Weight

Maintaining a healthy weight is important for good health. Not maintaining a healthy weight—such as being underweight, overweight or obese—is a risk factor for lower life expectancy and the development of chronic health conditions, such as:

  • cardiovascular disease
  • Type 2 diabetes
  • some musculoskeletal conditions
  • some cancers.

Based on measured data, people aged 2 and over with disability are more likely to be overweight or obese (72%) than those without disability (55%) (Figure 1). Rates are similar between those with severe or profound disability and others with disability.

Males aged 2 and over with disability (75%) are more likely than females aged 2 and over with disability (69%) to be overweight or obese (Figure 1). As this is consistent with patterns for the overall population, this likely reflects sex rather than disability status.

Older people (aged 65 and over) with disability (79%) are more likely than younger people (aged under 65) (68%) to be overweight or obese (Figure 1).

Based on measured waist circumference, adults with disability (76%) are more likely than those without (59%) to have an increased or substantially increased risk of developing chronic conditions or dying early (Figure 2).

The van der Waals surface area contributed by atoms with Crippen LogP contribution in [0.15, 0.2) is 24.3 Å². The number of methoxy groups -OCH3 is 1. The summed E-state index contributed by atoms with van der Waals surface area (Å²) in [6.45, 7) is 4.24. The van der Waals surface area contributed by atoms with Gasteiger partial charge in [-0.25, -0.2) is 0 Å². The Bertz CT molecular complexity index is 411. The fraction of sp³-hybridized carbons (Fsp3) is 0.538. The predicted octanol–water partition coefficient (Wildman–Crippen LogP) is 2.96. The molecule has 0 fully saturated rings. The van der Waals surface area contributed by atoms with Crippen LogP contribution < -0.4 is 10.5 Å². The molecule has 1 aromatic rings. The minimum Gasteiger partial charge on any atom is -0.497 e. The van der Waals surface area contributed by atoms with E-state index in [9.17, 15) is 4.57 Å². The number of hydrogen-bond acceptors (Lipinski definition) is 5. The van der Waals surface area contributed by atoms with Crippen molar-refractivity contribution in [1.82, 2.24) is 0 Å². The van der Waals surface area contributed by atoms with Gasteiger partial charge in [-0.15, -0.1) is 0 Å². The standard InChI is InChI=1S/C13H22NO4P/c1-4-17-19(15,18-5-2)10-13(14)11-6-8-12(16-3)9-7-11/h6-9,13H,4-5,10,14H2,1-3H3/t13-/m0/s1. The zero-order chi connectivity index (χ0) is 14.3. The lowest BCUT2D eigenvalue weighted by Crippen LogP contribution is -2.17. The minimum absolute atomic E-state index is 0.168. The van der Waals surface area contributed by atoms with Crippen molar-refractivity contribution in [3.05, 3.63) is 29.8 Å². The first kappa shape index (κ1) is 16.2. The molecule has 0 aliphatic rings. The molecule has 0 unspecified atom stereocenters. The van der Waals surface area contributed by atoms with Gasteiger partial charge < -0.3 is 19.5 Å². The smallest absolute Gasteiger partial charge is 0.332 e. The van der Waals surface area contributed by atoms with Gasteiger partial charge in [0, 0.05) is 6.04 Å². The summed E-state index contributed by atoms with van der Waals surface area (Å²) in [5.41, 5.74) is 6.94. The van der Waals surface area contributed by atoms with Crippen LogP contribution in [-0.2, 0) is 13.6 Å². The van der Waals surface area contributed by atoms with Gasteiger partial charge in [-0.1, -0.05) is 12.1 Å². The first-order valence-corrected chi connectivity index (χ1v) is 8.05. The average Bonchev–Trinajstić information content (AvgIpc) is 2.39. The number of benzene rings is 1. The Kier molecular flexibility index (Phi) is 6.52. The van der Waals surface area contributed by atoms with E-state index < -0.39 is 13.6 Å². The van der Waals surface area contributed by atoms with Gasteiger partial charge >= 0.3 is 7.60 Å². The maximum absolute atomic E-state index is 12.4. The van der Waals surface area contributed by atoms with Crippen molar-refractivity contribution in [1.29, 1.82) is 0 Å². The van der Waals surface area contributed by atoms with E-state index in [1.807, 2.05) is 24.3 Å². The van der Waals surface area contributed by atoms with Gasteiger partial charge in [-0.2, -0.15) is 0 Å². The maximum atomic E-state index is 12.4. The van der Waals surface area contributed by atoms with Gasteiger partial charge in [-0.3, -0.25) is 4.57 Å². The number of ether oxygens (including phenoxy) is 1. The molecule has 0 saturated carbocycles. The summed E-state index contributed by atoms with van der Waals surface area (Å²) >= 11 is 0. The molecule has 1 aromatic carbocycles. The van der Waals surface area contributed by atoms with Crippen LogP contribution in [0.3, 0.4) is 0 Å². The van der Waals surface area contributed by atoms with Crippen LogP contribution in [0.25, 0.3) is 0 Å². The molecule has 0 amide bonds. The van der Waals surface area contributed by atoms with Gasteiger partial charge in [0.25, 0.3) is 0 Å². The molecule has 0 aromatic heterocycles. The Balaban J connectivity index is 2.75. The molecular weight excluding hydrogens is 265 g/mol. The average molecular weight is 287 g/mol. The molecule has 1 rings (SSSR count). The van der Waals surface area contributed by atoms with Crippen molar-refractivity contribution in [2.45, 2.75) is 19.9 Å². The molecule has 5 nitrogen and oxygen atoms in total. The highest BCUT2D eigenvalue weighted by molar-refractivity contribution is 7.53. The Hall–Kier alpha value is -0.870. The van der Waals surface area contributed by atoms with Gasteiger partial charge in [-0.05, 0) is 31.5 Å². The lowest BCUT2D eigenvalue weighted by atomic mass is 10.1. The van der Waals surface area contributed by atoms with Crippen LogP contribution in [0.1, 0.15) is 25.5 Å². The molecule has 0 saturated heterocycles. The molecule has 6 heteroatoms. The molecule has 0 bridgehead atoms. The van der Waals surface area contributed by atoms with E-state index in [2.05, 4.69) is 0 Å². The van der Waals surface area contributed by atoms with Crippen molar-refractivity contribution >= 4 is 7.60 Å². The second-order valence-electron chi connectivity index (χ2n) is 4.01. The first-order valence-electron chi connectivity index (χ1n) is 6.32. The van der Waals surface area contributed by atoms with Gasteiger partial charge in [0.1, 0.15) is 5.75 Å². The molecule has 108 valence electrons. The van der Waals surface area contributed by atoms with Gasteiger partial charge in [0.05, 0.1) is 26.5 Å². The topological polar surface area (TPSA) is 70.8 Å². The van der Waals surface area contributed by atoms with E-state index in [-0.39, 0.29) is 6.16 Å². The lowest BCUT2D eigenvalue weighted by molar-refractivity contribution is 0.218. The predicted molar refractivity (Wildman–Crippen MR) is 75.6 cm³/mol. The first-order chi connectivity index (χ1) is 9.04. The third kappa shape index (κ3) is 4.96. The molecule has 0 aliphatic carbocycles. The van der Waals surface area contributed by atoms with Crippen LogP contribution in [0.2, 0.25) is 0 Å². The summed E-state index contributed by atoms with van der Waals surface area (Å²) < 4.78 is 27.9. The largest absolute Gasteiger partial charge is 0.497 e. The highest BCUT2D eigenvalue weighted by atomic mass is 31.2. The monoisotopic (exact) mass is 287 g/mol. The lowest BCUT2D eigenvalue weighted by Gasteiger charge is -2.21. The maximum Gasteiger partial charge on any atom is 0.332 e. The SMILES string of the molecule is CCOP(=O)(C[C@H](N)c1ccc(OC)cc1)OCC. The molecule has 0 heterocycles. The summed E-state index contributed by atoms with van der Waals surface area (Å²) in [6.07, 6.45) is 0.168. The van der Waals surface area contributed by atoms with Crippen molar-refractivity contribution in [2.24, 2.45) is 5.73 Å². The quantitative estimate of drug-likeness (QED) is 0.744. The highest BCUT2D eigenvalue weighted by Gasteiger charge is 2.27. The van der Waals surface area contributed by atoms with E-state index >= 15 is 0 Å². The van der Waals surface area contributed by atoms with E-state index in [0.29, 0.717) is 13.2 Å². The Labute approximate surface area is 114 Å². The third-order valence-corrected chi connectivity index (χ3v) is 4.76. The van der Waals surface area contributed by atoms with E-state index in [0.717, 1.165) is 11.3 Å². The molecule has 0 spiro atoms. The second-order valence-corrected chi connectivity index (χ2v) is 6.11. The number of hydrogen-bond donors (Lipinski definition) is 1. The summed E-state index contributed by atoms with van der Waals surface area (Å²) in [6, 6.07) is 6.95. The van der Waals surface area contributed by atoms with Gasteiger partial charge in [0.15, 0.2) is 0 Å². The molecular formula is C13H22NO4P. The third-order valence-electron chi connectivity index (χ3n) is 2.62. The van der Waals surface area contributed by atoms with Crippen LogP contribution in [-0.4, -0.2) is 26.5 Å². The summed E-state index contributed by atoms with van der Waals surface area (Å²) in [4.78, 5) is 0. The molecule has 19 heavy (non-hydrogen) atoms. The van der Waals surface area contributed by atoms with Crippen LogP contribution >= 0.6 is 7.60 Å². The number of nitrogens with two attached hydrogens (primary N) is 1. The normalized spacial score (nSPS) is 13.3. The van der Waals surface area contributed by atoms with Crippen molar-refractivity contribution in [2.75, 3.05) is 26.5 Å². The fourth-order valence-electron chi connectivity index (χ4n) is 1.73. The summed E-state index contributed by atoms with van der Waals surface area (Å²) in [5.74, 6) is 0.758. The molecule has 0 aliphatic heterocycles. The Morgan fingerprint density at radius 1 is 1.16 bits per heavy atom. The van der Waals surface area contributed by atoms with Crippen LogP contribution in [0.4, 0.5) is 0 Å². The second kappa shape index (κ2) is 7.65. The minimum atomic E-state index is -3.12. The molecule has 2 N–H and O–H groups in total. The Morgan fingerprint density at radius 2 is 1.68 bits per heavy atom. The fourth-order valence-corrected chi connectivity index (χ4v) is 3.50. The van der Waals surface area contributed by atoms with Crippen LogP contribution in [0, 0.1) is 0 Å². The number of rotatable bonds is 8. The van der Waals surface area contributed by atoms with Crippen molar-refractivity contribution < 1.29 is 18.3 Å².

Women with disability (79%) are more likely than men with disability (73%) to be at increased risk based on waist circumference (Figure 2). As this is consistent with patterns for the overall population, this likely reflects sex rather than disability status.

Older people (aged 65 and over) with disability (85%) are more likely than younger people (aged under 65) with disability (70%) to be at increased risk based on waist circumference (Figure 2).

References

ABS (Australian Bureau of Statistics) 2019. Microdata: National Health Survey, 2017–18. ABS cat. no. 4364.0.55.001. Canberra: ABS. Findings based on AIHW analysis of the main unit record file (MURF).